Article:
"Let books be your dining table, / And you shall be full of delights. / Let them be your
And you shall sleep restful nights" (St. Ephraim the Syrian).

Friday, May 29, 2020

Liturgical Mysticism

I have used David Fagerberg's Theologia Prima in my classes for fifteen years now. And after reading that one book, students always very enthusiastically seek out his other writings, including, more recently, Liturgical Asceticism. But he has several others worth your time, including the one discussed here in my interview with him.

At the very end of last year, his latest book was published: Liturgical Mysticism (Emmaus Academic, 2019), 200pp.

About this book the publisher tells us this:
Some think that liturgy is formal, public, and for ordinary people, while mysticism is uncontrollable, private, and for extraordinary saints. Is there a connection between the two? In this volume, David Fagerberg proposes that mysticism is the normal crowning of the Christian life, and the Christian life is liturgical.
We intuitively sense that liturgy and theology and mysticism have an affinity. Liturgical theology should reveal liturgy’s mystical heart. Liturgical theology asks “What happens in liturgy?” and liturgical mysticism asks “What happens to us in liturgy?”, and perfects our interior liturgy. In Liturgical Mysticism, Fagerberg directs the reader to look fixedly at Christ, who is the Mystery present in liturgy, and who bestows his resurrection power upon his adopted children.

Wednesday, May 27, 2020

In the Shadow of Constantine

Interest in Byzantine history always seems to remain relatively high, and will be further fed in July with the publication of a book in the publisher's New Approaches to Byzantine History and Culture series: The Sons of Constantine, AD 337-361:In the Shadows of Constantine and Julian, eds., Nicholas Baker-Brian, and Shaun J. Tougher (Palgrave Macmillan, 2020), 466pp.

About this book the publisher tells us this:
This edited collection focuses on the Roman empire during the period from AD 337 to 361. During this period the empire was ruled by three brothers: Constantine II (337-340), Constans I (337-350) and Constantius II (337-361). These emperors tend to be cast into shadow by their famous father Constantine, the first Christian Roman emperor (306-337), and their famous cousin Julian, the last pagan Roman emperor (361-363). The traditional concentration on the historically renowned figures of Constantine and Julian is understandable but comes at a significant price: the neglect of the period between the death of Constantine and the reign of Julian and of the rulers who governed the empire in this period. The reigns of the sons of Constantine, especially that of the longest-lived Constantius II, mark a moment of great historical significance. As the heirs of Constantine they became the guardians of his legacy, and they oversaw the nature of the world in which Julian was to grow up. The thirteen contributors to this volume assess their influence on imperial, administrative, cultural, and religious facets of the empire in the fourth century.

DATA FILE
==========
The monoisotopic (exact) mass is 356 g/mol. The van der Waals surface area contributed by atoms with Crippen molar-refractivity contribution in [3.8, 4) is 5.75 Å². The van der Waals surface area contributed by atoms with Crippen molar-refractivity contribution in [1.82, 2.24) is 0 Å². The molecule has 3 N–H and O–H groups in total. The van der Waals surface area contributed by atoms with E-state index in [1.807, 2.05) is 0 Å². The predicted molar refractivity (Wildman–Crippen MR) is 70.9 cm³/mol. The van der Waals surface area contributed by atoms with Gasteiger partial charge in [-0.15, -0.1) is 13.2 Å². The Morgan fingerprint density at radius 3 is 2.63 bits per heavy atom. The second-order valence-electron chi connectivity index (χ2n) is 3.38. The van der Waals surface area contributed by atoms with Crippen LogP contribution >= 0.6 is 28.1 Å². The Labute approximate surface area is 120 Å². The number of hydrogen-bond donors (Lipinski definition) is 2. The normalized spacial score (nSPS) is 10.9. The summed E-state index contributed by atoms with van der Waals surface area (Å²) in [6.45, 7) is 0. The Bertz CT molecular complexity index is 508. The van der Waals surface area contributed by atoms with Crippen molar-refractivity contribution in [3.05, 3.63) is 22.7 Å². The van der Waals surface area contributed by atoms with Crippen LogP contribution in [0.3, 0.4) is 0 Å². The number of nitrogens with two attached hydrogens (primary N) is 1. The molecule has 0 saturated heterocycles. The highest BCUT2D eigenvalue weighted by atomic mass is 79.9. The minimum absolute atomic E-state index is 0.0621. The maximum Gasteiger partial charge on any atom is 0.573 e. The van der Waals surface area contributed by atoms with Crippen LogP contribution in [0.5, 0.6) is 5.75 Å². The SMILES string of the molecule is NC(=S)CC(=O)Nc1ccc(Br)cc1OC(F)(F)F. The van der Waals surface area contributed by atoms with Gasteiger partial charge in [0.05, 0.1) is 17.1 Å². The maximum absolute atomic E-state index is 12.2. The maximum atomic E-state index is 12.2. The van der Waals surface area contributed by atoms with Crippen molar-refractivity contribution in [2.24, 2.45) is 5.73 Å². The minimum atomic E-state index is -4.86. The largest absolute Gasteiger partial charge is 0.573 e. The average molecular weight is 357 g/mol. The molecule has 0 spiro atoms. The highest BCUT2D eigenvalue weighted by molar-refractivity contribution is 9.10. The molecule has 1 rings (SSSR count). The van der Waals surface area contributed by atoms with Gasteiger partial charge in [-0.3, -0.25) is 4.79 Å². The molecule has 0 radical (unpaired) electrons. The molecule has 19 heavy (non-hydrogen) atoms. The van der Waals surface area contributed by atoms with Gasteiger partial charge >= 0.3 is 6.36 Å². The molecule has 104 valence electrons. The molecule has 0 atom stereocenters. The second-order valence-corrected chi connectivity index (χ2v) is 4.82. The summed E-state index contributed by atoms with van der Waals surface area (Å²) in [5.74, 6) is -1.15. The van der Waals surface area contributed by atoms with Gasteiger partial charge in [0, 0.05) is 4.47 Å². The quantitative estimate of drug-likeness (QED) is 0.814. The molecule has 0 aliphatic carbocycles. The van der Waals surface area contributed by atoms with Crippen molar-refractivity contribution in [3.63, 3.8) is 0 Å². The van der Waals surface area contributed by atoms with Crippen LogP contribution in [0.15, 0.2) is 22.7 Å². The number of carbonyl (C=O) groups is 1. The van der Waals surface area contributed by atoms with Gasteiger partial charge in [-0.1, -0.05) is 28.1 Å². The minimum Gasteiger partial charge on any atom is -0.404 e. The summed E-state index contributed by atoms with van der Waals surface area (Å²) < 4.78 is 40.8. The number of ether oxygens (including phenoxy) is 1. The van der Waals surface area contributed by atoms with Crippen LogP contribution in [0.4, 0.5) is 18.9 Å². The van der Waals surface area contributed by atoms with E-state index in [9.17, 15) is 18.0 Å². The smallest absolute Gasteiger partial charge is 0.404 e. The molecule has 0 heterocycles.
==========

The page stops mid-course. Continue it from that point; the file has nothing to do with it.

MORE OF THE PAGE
Monday, May 25, 2020

Nationalism and Conservatism in Orthodox Churches

The problem of nationalism within the Christian East is so well known as to almost be something of a commonplace. But that doesn't mean the problem has gone away, or does not shape-shift as the years go by, or is unworthy of continued study and critique. A recently published collection looks at all these issues anew: S.B. Ramet, ed., Orthodox Churches and Politics in Southeastern Europe:Nationalism, Conservativism, and Intolerance (Palgrave Macmillan, 2019), 267pp.

About this book the publisher tells us this:

Orthodox Churches, like most religious bodies, are inherently political: they seek to defend their core values and must engage in politics to do so, whether by promoting certain legislation or seeking to block other legislation. This volume examines the politics of Orthodox Churches in Southeastern Europe, emphasizing three key modes of resistance to the influence of (Western) liberal values: Nationalism (presenting themselves as protectors of the national being), Conservatism (defending traditional values such as the “traditional family”), and Intolerance (of both non-Orthodox faiths and sexual minorities). The chapters in this volume present case studies of all the Orthodox Churches of the region.

Friday, May 22, 2020

Daniel Galadza, Robert Taft, and the History of Communion Spoons

I should hope you count no savages among your so-called friends who might utter such horrifying phrases as "Byzantine liturgical history is of no use in the 21st-century." If they do say such things, send them here for some remedial therapy at the hands of a young practitioner who has already proven himself a worthy successor to the late Robert Taft. I refer, of course, and not without some bias, to Daniel Galadza, author of Liturgy and Byzantinization in Jerusalem. I interviewed him here about that book.

Daniel quotes in there one of the most valuable of many quotable lines from Taft: history is instructive, but not normative. Each generation of the Church remains free to determine events and affairs for itself. It is not "traditional" simply to copy what some past practice was without consideration of what has changed, of what is different now. We were all given minds by God to use in our own time and by our own lights, guided, to be sure, by the past, but never its prisoner.